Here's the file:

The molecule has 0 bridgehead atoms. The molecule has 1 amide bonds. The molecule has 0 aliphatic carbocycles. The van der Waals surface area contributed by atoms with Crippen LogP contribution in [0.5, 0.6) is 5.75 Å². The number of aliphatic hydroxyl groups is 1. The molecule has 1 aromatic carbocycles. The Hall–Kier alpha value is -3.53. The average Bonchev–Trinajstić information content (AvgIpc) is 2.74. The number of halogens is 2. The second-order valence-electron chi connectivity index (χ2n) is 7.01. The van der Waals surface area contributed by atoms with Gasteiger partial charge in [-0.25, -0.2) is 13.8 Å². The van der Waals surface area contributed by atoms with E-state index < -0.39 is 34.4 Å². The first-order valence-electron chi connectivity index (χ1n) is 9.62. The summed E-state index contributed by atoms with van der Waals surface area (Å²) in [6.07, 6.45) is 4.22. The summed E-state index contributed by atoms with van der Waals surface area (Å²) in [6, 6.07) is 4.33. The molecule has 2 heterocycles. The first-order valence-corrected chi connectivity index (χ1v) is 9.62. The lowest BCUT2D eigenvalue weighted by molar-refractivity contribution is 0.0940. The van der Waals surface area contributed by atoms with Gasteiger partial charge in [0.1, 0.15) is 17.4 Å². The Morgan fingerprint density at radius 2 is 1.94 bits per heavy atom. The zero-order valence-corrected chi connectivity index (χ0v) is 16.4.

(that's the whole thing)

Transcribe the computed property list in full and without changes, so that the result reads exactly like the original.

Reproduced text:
The molecule has 0 bridgehead atoms. The molecule has 1 amide bonds. The molecule has 0 aliphatic carbocycles. The van der Waals surface area contributed by atoms with Crippen LogP contribution in [0.5, 0.6) is 5.75 Å². The number of aliphatic hydroxyl groups is 1. The molecule has 1 aromatic carbocycles. The Hall–Kier alpha value is -3.53. The average Bonchev–Trinajstić information content (AvgIpc) is 2.74. The number of halogens is 2. The second-order valence-electron chi connectivity index (χ2n) is 7.01. The van der Waals surface area contributed by atoms with Gasteiger partial charge in [-0.25, -0.2) is 13.8 Å². The van der Waals surface area contributed by atoms with E-state index < -0.39 is 34.4 Å². The first-order valence-electron chi connectivity index (χ1n) is 9.62. The summed E-state index contributed by atoms with van der Waals surface area (Å²) in [6.07, 6.45) is 4.22. The summed E-state index contributed by atoms with van der Waals surface area (Å²) in [6, 6.07) is 4.33. The molecule has 2 heterocycles. The first-order valence-corrected chi connectivity index (χ1v) is 9.62. The lowest BCUT2D eigenvalue weighted by molar-refractivity contribution is 0.0940. The van der Waals surface area contributed by atoms with Gasteiger partial charge in [0.1, 0.15) is 17.4 Å². The Morgan fingerprint density at radius 2 is 1.94 bits per heavy atom. The zero-order valence-corrected chi connectivity index (χ0v) is 16.4.